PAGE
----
Some facilities have instituted mandatory employee influenza vaccination programs,9 and one state has promulgated regulations making seasonal and H1N1 influenza vaccination mandatory.10 HCWs who oppose these requirements filed unsuccessful civil actions seeking to overturn them.11 The Virginia Mason Hospital case, discussed in this article, presented the question of the legality of a unilateral job requirement imposed by a health-care facility in the context of a collective bargaining agreement.
In 2005, Bronson Methodist Hospital in Kalamazoo, Michigan, and Virginia Mason Medical Center in Seattle, Washington, became the first two health-care facilities in the nation to implement mandatory influenza vaccination programs for their staff.12 By 2009, at least 25 other institutions in 17 states (California, Colorado, District of Columbia, Florida, Idaho, Illinois, Maryland, Michigan, Missouri, Nebraska, New York, Ohio, Pennsylvania, Virginia, Washington, West Virginia, and Wisconsin) had developed similar requirements. Some policies permit HCWs to refuse the vaccination based upon religious beliefs. However, these unvaccinated workers are subject to additional precautions, including the use of masks or respirators during the influenza season, opting for a leave of absence, accepting reassignment to non-patient-care areas, and the potential risk of job termination.12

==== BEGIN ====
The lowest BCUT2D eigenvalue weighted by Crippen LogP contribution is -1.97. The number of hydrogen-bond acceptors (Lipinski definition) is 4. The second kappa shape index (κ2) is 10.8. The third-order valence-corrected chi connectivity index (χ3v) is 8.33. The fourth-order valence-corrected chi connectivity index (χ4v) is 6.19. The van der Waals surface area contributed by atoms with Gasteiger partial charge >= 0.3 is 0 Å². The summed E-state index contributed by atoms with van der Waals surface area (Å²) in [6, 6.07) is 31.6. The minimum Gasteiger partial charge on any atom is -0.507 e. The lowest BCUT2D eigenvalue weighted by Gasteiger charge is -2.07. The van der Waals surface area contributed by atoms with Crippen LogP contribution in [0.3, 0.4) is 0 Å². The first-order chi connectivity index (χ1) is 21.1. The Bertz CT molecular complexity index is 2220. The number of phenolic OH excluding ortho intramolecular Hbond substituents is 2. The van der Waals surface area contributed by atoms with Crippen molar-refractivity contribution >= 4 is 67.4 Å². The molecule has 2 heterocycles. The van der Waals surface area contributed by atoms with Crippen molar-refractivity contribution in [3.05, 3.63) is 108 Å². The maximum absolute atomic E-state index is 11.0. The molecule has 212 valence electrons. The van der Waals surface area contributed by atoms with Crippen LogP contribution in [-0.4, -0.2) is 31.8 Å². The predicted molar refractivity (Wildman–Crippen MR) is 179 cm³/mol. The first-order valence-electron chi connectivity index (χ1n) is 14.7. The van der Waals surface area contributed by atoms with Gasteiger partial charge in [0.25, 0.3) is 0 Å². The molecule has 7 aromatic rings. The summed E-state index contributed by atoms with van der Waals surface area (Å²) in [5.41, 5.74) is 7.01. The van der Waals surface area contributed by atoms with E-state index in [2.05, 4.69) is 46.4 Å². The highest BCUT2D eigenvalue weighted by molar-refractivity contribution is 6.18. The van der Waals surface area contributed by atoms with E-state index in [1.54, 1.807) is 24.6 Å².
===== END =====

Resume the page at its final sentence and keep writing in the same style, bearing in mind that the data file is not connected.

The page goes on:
While most institutional programs have been successful, challenges remain. Recently, the Charleston Area Medical Center in Charleston, West Virginia, fired two people out of a more than 6,000-person workforce over their refusal to comply with the hospital's influenza vaccination requirement.13
In Virginia Mason Hospital v Washington State Nurses Association, reviewed at greater length in a previous issue of Public Health Reports,14 a hospital sought to establish a compulsory influenza vaccination program when its voluntary effort proved to be ineffective. The unionized Washington State Nurses Association (WSNA) opposed the mandate and filed a labor grievance. Following an arbitration ruling favoring the nurses, the hospital appealed. The basis for the arbitrator's ruling was that the requirement amounted to one that “directly affected conditions of employment.”9 As such, the program involved an impermissible alteration of employment rules without collective bargaining rather than a patient safety and infection control measure. The ruling was upheld by the U.S. Court of Appeals for the 9th Circuit, which held that workers and employers were free to collectively bargain over immunization status, as neither state public health laws nor federal Medicare hospital conditions of participation explicitly required HCW immunization as a condition of employment.